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Reading Augustine's Confessions Lecture 2: Books I and II


Reading Augustine's Confessions Lecture 2: Books I and II Dr. Ann T. Orlando Three Part Analysis Historical and philosophical background on each Book Historical and ... – PowerPoint PPT presentation

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Title: Reading Augustine's Confessions Lecture 2: Books I and II

Reading Augustine's ConfessionsLecture 2 Books
I and II
  • Dr. Ann T. Orlando

Three Part Analysis
  • Historical and philosophical background on each
  • Historical and social context
  • Intellectual movements
  • People
  • Key aspects of the Book itself
  • Truth about human nature
  • Epistemology
  • Language
  • Evil and sin
  • Love and Happiness
  • Truth about Creation
  • Truth about God
  • Connections between Book understudy and other
  • Influence of Confessions
  • Impact in later intellectual history
  • How does this theological reflection touch us

Roman Africa
  • Ancient Roman Province, dating to Roman conquest
    of Carthage in last Punic Wars, 146 BC
  • Economically prosperous
  • Capital city Carthage, rebuilt after the wars
  • By Augustines time, it was proudly Roman
  • One of few areas of Mediterranean where Greek was
    not much spoken
  • Greatest Latin orators were said to come from

Roman Africa (cont.)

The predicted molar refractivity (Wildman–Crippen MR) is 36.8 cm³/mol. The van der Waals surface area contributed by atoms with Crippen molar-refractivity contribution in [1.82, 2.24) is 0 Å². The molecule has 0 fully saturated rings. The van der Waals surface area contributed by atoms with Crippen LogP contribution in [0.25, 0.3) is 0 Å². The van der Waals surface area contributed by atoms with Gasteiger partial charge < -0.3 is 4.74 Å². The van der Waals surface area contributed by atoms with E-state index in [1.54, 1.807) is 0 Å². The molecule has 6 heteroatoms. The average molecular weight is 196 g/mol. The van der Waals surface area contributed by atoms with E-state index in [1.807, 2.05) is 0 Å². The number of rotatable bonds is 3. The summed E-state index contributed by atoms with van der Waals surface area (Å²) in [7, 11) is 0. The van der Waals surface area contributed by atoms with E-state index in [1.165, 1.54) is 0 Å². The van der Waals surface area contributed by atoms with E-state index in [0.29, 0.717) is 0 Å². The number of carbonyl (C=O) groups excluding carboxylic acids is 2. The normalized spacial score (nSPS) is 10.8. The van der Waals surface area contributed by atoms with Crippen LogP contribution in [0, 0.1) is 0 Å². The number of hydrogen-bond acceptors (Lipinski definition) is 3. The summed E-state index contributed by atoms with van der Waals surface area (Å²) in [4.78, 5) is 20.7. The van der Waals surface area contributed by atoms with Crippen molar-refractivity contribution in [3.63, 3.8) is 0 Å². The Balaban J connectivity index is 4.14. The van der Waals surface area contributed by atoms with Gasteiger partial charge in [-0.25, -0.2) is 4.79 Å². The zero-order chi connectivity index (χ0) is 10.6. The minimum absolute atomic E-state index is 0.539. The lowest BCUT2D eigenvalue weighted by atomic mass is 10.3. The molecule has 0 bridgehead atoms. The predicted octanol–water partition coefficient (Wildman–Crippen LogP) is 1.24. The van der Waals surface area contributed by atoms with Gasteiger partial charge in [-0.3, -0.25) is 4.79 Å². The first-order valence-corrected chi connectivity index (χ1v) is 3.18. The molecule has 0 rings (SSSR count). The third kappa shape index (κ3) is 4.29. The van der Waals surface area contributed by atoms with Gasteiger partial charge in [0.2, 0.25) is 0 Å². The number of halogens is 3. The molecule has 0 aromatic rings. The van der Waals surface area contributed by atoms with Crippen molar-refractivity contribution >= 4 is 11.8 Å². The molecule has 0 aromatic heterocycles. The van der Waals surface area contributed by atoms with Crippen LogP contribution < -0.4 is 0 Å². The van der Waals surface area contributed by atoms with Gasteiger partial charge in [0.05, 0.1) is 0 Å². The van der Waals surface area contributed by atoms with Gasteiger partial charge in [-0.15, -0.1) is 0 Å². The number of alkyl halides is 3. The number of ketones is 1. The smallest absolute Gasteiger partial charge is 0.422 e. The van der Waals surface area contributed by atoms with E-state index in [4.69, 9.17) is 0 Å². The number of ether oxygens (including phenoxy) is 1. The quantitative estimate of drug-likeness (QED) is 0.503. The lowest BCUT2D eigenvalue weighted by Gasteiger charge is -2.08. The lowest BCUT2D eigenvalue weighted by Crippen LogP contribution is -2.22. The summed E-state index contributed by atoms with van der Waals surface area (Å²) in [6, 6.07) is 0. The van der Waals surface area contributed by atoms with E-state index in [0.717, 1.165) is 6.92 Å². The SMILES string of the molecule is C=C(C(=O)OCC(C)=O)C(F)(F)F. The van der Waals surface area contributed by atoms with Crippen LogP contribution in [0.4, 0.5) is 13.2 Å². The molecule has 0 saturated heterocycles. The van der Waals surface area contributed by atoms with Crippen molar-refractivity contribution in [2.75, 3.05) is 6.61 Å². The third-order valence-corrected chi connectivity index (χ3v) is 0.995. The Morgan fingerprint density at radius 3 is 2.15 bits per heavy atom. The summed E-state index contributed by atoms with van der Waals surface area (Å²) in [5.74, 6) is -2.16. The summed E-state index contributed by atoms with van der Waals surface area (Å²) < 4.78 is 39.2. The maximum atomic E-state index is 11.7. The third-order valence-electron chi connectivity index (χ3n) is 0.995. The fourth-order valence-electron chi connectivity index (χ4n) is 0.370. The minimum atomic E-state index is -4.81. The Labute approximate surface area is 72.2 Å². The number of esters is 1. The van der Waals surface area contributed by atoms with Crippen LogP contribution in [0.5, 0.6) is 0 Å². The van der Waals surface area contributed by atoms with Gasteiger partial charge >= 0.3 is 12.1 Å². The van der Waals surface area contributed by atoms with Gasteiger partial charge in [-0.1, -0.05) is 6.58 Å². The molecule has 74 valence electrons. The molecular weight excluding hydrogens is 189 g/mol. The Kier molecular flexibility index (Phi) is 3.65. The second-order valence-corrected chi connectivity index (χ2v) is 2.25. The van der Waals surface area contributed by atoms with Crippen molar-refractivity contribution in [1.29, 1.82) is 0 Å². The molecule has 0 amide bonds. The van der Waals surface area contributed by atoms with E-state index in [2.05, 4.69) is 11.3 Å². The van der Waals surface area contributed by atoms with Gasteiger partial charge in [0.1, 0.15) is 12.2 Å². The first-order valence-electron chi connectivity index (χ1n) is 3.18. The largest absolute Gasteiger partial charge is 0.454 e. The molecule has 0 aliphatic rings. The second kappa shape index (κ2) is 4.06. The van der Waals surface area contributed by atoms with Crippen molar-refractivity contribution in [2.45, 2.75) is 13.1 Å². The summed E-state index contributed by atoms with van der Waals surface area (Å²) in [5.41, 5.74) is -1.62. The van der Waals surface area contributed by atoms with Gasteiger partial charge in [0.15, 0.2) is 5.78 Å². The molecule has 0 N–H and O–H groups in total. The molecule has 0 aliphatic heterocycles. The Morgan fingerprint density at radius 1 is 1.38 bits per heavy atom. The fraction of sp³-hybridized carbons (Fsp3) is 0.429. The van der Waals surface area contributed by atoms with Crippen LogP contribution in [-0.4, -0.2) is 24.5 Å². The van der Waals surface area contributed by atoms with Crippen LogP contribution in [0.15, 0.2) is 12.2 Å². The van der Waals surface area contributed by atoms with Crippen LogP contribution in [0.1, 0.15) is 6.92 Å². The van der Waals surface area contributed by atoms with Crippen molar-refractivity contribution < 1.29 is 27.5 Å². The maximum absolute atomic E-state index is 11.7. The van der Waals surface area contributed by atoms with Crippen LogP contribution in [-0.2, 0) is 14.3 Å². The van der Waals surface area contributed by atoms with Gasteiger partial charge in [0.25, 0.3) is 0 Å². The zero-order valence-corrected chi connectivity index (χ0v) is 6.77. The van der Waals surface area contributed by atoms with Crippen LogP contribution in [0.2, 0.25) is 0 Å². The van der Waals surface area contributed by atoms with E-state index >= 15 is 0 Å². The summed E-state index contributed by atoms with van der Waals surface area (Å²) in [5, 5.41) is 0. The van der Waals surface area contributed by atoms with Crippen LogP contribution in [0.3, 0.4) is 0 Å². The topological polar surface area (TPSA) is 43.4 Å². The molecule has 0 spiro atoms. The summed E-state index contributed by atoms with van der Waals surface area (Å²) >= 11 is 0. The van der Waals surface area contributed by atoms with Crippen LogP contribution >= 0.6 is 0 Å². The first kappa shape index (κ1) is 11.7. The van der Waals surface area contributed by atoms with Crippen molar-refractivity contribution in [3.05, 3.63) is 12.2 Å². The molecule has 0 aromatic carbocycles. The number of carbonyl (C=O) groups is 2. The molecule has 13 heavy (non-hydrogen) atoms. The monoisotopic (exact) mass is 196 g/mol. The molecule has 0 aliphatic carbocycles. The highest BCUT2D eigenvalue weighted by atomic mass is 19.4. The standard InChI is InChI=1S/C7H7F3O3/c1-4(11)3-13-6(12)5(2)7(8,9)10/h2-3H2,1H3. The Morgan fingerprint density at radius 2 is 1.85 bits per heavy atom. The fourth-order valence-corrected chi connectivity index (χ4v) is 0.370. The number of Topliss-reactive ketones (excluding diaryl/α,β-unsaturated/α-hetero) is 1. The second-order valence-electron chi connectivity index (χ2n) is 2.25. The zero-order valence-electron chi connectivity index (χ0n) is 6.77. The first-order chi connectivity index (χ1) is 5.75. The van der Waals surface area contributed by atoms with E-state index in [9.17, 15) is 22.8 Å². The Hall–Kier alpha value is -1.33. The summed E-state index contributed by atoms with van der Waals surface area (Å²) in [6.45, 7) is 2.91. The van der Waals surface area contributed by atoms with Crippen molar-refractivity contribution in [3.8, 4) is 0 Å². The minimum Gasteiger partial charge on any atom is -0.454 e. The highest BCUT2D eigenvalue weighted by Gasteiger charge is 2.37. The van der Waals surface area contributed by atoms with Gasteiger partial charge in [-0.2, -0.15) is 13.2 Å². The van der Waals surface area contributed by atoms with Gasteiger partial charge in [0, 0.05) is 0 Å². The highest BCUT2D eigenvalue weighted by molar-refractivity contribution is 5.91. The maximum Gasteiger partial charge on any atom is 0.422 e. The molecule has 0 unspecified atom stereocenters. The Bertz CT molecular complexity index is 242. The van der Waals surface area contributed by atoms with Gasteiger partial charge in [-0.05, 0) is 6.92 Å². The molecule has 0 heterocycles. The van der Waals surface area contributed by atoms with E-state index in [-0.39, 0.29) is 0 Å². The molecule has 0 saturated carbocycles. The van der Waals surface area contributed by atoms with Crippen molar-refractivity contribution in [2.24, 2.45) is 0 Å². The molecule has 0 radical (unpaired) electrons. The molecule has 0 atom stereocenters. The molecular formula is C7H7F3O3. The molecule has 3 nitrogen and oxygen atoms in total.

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Roman Family
  • Defined very broadly
  • Husband, wife, children
  • Business clients
  • Servants, slaves
  • Common practice of adult adoption
  • Ruled by father, paterfamilia
  • Sons and others governed by father until his death

Roman Education
  • Primary school most boys
  • 7 to 12 years old
  • Teacher magister taught mixed age class
  • Reading, writing and arithmetic
  • Discipline through corporal punishment
  • Secondary School,
  • Wealthy and precocious boys, 12 15
  • Teacher grammaticus
  • Emphasis on Latin language and some Greek
  • Orator School 15 - 20
  • In major cities, for most ambitious and brightest
  • Teacher was orator
  • Emphasis on rhetoric
  • Preparation for important careers in law courts
    and administration

Virgil and the Aeneid
  • Virgil (70 19 BC) most famous and important
    Roman poet
  • Aeneid most famous work
  • Roman children learned Latin by studying Aenied
  • Learned the great myth of Roman history
  • Story of Aeneas after fall of Troy
  • Travels around the Mediterranean
  • Meets Dido in Carthage, falls in love but must
    leave her to continue to Italy and Rome
  • Already an old classic by Augustines time

Christianity in Fourth Century Africa
  • Earliest Latin theologians come from Africa
  • Tertullian (d. 212)
  • St. Cyprian (d. 257)
  • Embroiled in questions of how pure should
    Church be
  • No one should seriously sin after Baptism
  • Those who did should not be forgiven and admitted
    back into Church
  • Majority of Christians were Donatists, who
    believed in the Church of the Pure
  • Effectiveness of sacraments was dependent on
    personal holiness of minister
  • Bitter, bitter foes of Augustine
  • Baptism as adults (Catholics and Donatists)

Confessions Structure
  • Augustine's Reflection on His Past
  • Book I From God birth and relationship of